On Saturday, Bryson DeChambeau said this week at the Memorial Tournament was the best he had putted since his U.S. Amateur victory in 2015. So it was fitting that when he needed to hole a 10-footer for birdie to earn his second career PGA Tour title in a playoff, he poured it in, defeating South Korea's Byeong Hun An on the second extra hole.
"I can't believe I did it today," DeChambeau said. "I knew I struggled with my ball-striking all week, [but] I was putting it great, wedging it great around the greens. I was fortunate enough to somehow get it back into play and get up and down pretty much almost every hole."
The 24-year-old ranked sixth in strokes gained/putting and first in scrambling at week's end, highlighting what a grind it was to finish off the win at a course as difficult as Muirfield Village. An exhausted DeChambeau had trouble putting it into words.
"I can't even describe it right now," he said. "Just to be able to win [Jack Nicklaus'] event is such an honor. He's the greatest to play. To be able to do that, I am speechless honestly."
DeChambeau lone previous win came last July at the John Deere Classic, where he carded a back-nine 30 on Sunday to edge Patrick Rodgers by one shot. This Sunday went a bit differently, as DeChambeau stumbled in the final holes, bogeying the 14th and the 18th to shoot one-under 71 and drop into a three-way tie with An and Kyle Stanley at 15-under 273. DeChambeau eventually came out on top to continue a strong 2017-'18 campaign on tour, one that included five finishes inside the top seven before his latest breakthrough.
Four straight rounds in the 60s, including Sunday's three-under 69, weren't enough for An, but the T-2 finish is his best this season. It also matches the best of his career, with his other T-2 coming at the 2016 Zurich Classic.
While Stanley was the first to be eliminated in the playoff, just getting to extra holes was an impressive feat, as he birdied four straight beginning at the par-4 14th to tie DeChambeau at 16 under. But Muirfield Village's tough par-4 18th proved to be his nemesis, as he bogeyed it in both regulation and the playoff,as he attempted to grab his career tour win.
Amazingly, it was a man not in the playoff that looked like he was going to cruise to victory on a day when the tee times were moved up early when rain and storms were forecasted for the afternoon. Patrick Cantlay went out in four-under 32 to get to 17 under. But he struggled mightily on the final nine, making bogeys at the 12th, 14th and 17th holes to fall back to 14 under. His last ditch birdie effort at the 72nd hole came up inches short, and his final-round 71 put him one stroke out of the playoff. Still, the solo fourth gives him his fifth top-10 finish this season, and he's optimistic about his game heading into the U.S. Open, where he'll be making his third career appearance and his first since 2012.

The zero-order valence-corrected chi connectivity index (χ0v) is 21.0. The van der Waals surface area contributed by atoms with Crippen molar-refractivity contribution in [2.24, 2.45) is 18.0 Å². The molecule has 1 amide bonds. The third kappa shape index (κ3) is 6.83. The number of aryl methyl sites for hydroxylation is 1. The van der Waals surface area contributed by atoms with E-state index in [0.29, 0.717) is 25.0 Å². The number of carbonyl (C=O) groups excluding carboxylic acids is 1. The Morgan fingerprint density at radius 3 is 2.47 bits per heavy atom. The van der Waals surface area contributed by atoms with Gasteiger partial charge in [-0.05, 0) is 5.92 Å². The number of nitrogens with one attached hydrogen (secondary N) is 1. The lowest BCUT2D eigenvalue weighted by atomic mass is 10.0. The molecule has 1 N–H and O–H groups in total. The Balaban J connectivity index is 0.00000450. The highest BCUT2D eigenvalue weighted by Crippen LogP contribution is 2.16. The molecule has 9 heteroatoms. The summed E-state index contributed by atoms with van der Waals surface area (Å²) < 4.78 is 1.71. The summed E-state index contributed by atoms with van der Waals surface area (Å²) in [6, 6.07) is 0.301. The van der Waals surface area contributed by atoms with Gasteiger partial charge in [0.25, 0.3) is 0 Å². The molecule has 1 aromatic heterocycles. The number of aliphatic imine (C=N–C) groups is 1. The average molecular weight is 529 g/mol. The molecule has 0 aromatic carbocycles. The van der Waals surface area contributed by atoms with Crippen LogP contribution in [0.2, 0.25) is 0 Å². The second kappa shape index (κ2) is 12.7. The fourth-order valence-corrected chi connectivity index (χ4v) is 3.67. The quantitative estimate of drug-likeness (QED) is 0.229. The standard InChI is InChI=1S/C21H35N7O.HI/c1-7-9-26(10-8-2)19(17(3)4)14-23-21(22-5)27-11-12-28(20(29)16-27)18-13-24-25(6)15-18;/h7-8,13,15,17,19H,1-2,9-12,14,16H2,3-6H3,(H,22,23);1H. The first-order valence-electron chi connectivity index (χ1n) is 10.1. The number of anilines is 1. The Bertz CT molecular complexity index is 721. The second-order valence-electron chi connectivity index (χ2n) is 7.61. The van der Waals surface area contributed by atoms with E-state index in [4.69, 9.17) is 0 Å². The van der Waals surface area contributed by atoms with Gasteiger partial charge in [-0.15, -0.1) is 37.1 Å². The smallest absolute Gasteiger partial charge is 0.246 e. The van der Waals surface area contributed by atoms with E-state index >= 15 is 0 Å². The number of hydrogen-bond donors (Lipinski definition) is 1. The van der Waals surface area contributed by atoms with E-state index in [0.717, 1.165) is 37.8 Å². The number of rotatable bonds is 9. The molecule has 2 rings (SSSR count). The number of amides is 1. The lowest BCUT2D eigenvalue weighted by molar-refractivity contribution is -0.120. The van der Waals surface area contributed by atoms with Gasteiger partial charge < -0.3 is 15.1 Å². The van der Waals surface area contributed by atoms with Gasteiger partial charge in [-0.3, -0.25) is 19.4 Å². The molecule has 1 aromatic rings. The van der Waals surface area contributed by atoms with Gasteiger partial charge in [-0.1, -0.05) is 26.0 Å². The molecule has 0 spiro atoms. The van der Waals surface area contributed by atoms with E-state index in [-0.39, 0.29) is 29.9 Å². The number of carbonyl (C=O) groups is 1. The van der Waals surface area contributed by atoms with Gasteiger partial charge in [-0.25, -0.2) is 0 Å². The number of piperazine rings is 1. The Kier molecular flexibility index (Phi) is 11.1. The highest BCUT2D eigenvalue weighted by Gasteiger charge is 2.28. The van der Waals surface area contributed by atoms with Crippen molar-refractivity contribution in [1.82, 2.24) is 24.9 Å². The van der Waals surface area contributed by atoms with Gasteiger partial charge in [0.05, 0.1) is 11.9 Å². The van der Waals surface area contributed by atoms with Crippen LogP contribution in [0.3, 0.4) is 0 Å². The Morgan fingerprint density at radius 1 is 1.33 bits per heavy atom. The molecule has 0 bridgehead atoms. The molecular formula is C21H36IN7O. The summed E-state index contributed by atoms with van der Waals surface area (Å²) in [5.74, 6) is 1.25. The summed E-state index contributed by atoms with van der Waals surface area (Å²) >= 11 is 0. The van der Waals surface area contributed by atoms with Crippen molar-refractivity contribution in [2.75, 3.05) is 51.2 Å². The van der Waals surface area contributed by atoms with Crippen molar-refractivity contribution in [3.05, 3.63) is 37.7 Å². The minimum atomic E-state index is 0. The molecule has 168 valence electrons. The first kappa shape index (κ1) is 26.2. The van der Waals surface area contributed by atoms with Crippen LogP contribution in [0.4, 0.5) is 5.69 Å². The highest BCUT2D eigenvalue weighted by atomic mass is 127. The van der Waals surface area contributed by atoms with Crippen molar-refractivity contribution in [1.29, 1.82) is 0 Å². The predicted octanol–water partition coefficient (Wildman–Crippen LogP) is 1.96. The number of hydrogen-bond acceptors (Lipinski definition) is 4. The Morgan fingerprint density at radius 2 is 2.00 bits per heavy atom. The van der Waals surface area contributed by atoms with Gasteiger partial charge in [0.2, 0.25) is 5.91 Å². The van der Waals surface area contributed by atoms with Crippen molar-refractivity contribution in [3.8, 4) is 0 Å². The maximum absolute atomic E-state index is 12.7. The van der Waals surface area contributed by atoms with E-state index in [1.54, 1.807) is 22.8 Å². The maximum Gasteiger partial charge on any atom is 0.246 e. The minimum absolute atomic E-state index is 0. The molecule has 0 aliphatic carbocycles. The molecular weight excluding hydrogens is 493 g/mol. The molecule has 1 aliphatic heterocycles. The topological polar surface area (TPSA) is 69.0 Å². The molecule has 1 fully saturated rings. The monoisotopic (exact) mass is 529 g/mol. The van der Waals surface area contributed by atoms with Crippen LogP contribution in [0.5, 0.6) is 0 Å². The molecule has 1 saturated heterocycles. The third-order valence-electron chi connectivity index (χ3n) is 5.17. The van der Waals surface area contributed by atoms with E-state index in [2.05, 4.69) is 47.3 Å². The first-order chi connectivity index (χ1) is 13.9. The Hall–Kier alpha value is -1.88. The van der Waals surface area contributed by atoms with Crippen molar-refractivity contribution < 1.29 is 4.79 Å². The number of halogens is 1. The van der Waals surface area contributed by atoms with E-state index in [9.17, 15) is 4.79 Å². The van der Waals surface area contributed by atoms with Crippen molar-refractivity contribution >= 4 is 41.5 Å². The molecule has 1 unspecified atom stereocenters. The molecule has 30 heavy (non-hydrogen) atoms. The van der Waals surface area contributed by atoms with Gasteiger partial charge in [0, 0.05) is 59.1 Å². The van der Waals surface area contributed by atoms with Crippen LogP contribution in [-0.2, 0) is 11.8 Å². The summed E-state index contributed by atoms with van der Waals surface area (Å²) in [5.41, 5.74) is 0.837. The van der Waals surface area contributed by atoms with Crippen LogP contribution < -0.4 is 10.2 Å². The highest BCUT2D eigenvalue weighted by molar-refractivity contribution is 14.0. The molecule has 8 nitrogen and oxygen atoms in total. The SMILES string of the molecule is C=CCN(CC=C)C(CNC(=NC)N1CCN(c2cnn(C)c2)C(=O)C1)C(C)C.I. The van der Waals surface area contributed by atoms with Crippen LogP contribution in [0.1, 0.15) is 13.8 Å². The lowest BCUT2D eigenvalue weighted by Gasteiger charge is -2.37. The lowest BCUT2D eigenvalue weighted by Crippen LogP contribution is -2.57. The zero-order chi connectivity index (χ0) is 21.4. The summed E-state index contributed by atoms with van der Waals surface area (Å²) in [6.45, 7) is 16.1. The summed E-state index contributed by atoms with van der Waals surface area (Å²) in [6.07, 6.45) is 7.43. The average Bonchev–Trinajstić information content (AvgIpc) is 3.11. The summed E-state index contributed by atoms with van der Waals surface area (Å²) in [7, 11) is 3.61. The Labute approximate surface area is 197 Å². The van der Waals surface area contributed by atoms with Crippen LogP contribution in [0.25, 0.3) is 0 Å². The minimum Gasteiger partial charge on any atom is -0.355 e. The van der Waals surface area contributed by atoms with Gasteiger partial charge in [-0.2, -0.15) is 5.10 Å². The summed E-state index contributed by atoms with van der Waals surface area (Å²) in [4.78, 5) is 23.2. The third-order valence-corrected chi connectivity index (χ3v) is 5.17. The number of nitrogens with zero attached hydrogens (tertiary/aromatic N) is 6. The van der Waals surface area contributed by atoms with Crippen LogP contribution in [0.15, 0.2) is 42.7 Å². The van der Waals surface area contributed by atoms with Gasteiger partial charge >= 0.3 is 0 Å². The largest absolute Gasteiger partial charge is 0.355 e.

"Putting yourself in position is what it's about," said Cantlay. "The more you can do that, the better off you're going to be. I put myself in position, played great all week, and so I feel like my game's in a good spot and really looking forward to the U.S. Open."
One of the best rounds of the day belonged to Peter Uihlein, who climbed 16 spots on the leader board after firing a six-under 66 to get to 13-under 275. He finished in solo fifth, giving him three top 5s on the year, the first two coming at the Wells Fargo and the WGC-HSBC Champions.
Chile's Joaquin Niemann birdied his 72nd hole for a final-round 73, putting him in a tie for sixth with Justin Rose at 12-under 276. Niemann, 19, now has three finishes inside the top eight in just five starts as a professional. Rose, who came off his second win of the season last week at Colonial, has now finished T-8 or better in six of his 11 events this season.
Dustin Johnson, Justin Thomas, Rickie Fowler, Rory McIlroy and Patrick Rodgers rounded out the top 10, each finishing at 11-under 277 to tie for eighth. Tiger Woods challenged the leaders early in his round, but eventually faded down the stretch, shooting an even-par 72 to tie for 23rd at nine-under 279.